|Publication number||US5584509 A|
|Application number||US 08/489,571|
|Publication date||Dec 17, 1996|
|Filing date||Jun 12, 1995|
|Priority date||Jun 12, 1995|
|Publication number||08489571, 489571, US 5584509 A, US 5584509A, US-A-5584509, US5584509 A, US5584509A|
|Inventors||Joseph P. Tekelly, James M. Hanford, Garry J. Schleicher, Jeffrey L. Laya, Ming T. Loo, Laike Misikir|
|Original Assignee||Ford Motor Company|
|Export Citation||BiBTeX, EndNote, RefMan|
|Patent Citations (14), Referenced by (14), Classifications (5), Legal Events (5)|
|External Links: USPTO, USPTO Assignment, Espacenet|
1. Field of the Invention
The present invention relates generally to automotive vehicle occupant restraint systems, and more specifically to knee bolsters of the type employed in vehicles having occupant restraint systems.
2. Prior Art
It is known in the prior art to design the structure of the lower portion of an automotive vehicle instrument panel to present a restraining surface in juxtaposition with the knees of a seated occupant. Certain of such structures employ a strengthening bar or the like in such a position.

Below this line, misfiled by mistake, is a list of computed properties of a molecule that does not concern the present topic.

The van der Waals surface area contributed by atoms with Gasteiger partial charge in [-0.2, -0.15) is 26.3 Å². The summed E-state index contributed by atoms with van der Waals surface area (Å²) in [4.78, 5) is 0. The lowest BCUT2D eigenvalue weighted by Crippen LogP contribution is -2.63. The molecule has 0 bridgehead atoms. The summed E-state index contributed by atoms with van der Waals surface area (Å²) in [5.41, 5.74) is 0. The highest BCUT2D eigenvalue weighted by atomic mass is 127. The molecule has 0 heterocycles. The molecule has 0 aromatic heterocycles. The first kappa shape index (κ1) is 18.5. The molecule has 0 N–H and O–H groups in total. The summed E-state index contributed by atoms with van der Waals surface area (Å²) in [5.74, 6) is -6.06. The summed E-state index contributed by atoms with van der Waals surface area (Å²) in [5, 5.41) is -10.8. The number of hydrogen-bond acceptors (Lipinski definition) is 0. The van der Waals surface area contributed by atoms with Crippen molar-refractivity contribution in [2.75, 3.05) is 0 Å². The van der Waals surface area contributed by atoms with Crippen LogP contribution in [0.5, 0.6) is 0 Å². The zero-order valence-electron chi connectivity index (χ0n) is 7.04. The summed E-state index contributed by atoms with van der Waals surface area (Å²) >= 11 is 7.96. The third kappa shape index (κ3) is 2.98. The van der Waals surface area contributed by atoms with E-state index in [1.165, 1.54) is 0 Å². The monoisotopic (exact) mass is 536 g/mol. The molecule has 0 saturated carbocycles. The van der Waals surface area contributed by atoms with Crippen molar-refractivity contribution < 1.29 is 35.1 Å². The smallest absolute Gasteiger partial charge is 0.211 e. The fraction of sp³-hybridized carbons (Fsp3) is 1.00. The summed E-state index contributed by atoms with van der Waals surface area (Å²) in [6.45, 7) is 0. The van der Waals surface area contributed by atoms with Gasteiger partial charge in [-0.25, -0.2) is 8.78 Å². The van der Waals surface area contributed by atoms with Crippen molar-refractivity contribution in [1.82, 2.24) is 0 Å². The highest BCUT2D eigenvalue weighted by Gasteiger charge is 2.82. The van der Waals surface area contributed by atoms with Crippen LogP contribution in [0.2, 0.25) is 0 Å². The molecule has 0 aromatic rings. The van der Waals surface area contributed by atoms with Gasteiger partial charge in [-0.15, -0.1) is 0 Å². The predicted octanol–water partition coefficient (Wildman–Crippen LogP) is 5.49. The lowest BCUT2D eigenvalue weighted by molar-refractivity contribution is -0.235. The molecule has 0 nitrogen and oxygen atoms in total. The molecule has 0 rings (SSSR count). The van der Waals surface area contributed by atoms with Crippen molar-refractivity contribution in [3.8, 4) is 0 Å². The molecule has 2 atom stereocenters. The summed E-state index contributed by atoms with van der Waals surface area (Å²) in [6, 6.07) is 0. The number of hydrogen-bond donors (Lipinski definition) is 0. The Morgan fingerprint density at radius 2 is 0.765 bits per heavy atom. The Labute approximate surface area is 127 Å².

The automotive industry has given great attention to the design of automobile interiors to provide energy absorbing structure forward the seated front seat occupants for managing loads imposed forwardly with respect to the vehicle during emergency conditions. Many of the components carried within the interior of a vehicle are passive devices. Among these devices are the steering column and the bracketry through which the steering column is attached to the vehicle body. A certain amount of energy absorbing stroking is often provided in the steering column and the bracketry, while grounded in the vehicle body, is specially designed to accommodate the stroking. In addition, cushioning structure is generally provided in the instrument panel, the steering wheel, and associated components within the vehicle body. These components, and others, such as air bags and seat belts, make up interior parts of the vehicle occupant restraint system.